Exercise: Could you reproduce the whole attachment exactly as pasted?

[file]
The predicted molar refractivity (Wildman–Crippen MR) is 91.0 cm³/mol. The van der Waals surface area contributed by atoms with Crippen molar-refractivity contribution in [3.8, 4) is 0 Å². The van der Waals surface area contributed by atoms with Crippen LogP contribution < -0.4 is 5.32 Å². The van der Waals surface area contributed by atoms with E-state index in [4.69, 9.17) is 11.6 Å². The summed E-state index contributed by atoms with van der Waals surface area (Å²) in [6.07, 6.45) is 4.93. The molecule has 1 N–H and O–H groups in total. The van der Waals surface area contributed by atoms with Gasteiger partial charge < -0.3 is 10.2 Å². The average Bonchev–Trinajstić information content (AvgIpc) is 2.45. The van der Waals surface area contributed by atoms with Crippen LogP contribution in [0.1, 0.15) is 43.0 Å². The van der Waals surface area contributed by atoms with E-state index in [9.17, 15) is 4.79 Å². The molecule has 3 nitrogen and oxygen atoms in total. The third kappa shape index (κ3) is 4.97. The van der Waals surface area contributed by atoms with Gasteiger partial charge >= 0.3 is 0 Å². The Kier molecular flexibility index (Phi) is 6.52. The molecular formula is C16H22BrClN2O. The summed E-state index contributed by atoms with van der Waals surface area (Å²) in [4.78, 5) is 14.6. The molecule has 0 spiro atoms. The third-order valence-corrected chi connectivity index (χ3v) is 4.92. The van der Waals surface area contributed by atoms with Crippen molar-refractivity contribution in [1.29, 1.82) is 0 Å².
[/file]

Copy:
The predicted molar refractivity (Wildman–Crippen MR) is 91.0 cm³/mol. The van der Waals surface area contributed by atoms with Crippen molar-refractivity contribution in [3.8, 4) is 0 Å². The van der Waals surface area contributed by atoms with Crippen LogP contribution < -0.4 is 5.32 Å². The van der Waals surface area contributed by atoms with E-state index in [4.69, 9.17) is 11.6 Å². The summed E-state index contributed by atoms with van der Waals surface area (Å²) in [6.07, 6.45) is 4.93. The molecule has 1 N–H and O–H groups in total. The van der Waals surface area contributed by atoms with Gasteiger partial charge < -0.3 is 10.2 Å². The average Bonchev–Trinajstić information content (AvgIpc) is 2.45. The van der Waals surface area contributed by atoms with Crippen LogP contribution in [0.1, 0.15) is 43.0 Å². The van der Waals surface area contributed by atoms with E-state index in [9.17, 15) is 4.79 Å². The molecule has 3 nitrogen and oxygen atoms in total. The third kappa shape index (κ3) is 4.97. The van der Waals surface area contributed by atoms with Gasteiger partial charge >= 0.3 is 0 Å². The Kier molecular flexibility index (Phi) is 6.52. The molecular formula is C16H22BrClN2O. The summed E-state index contributed by atoms with van der Waals surface area (Å²) in [4.78, 5) is 14.6. The molecule has 0 spiro atoms. The third-order valence-corrected chi connectivity index (χ3v) is 4.92. The van der Waals surface area contributed by atoms with Crippen molar-refractivity contribution in [1.29, 1.82) is 0 Å².